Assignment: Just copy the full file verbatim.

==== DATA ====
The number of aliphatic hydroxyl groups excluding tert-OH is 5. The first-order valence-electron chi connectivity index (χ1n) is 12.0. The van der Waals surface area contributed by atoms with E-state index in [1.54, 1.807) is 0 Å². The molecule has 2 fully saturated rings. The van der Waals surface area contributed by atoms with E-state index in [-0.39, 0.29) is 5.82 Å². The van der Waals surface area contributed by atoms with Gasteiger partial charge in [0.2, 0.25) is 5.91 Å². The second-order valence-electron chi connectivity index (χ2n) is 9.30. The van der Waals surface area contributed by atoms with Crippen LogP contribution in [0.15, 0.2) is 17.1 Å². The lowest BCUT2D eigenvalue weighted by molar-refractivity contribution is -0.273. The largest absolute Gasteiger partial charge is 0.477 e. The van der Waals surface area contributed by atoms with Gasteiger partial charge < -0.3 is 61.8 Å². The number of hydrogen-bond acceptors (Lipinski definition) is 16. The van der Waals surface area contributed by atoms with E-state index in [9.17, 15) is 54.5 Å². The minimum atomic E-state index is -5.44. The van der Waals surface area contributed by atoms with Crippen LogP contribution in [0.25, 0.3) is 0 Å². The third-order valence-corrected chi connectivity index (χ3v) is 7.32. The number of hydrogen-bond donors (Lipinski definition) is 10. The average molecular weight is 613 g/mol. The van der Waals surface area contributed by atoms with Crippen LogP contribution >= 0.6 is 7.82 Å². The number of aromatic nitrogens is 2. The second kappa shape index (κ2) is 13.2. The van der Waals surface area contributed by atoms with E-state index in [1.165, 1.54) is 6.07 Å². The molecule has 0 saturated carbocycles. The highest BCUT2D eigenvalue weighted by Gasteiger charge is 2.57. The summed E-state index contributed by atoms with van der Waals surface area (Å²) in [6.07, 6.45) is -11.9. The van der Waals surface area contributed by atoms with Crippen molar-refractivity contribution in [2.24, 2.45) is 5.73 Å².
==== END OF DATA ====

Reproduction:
The number of aliphatic hydroxyl groups excluding tert-OH is 5. The first-order valence-electron chi connectivity index (χ1n) is 12.0. The van der Waals surface area contributed by atoms with E-state index in [1.54, 1.807) is 0 Å². The molecule has 2 fully saturated rings. The van der Waals surface area contributed by atoms with E-state index in [-0.39, 0.29) is 5.82 Å². The van der Waals surface area contributed by atoms with Gasteiger partial charge in [0.2, 0.25) is 5.91 Å². The second-order valence-electron chi connectivity index (χ2n) is 9.30. The van der Waals surface area contributed by atoms with Crippen LogP contribution in [0.15, 0.2) is 17.1 Å². The lowest BCUT2D eigenvalue weighted by molar-refractivity contribution is -0.273. The largest absolute Gasteiger partial charge is 0.477 e. The van der Waals surface area contributed by atoms with Gasteiger partial charge < -0.3 is 61.8 Å². The number of hydrogen-bond acceptors (Lipinski definition) is 16. The van der Waals surface area contributed by atoms with E-state index in [9.17, 15) is 54.5 Å². The minimum atomic E-state index is -5.44. The van der Waals surface area contributed by atoms with Crippen LogP contribution in [0.25, 0.3) is 0 Å². The third-order valence-corrected chi connectivity index (χ3v) is 7.32. The number of hydrogen-bond donors (Lipinski definition) is 10. The average molecular weight is 613 g/mol. The van der Waals surface area contributed by atoms with Crippen LogP contribution >= 0.6 is 7.82 Å². The number of aromatic nitrogens is 2. The second kappa shape index (κ2) is 13.2. The van der Waals surface area contributed by atoms with E-state index in [1.165, 1.54) is 6.07 Å². The molecule has 0 saturated carbocycles. The highest BCUT2D eigenvalue weighted by Gasteiger charge is 2.57. The summed E-state index contributed by atoms with van der Waals surface area (Å²) in [6.07, 6.45) is -11.9. The van der Waals surface area contributed by atoms with Crippen molar-refractivity contribution in [2.24, 2.45) is 5.73 Å².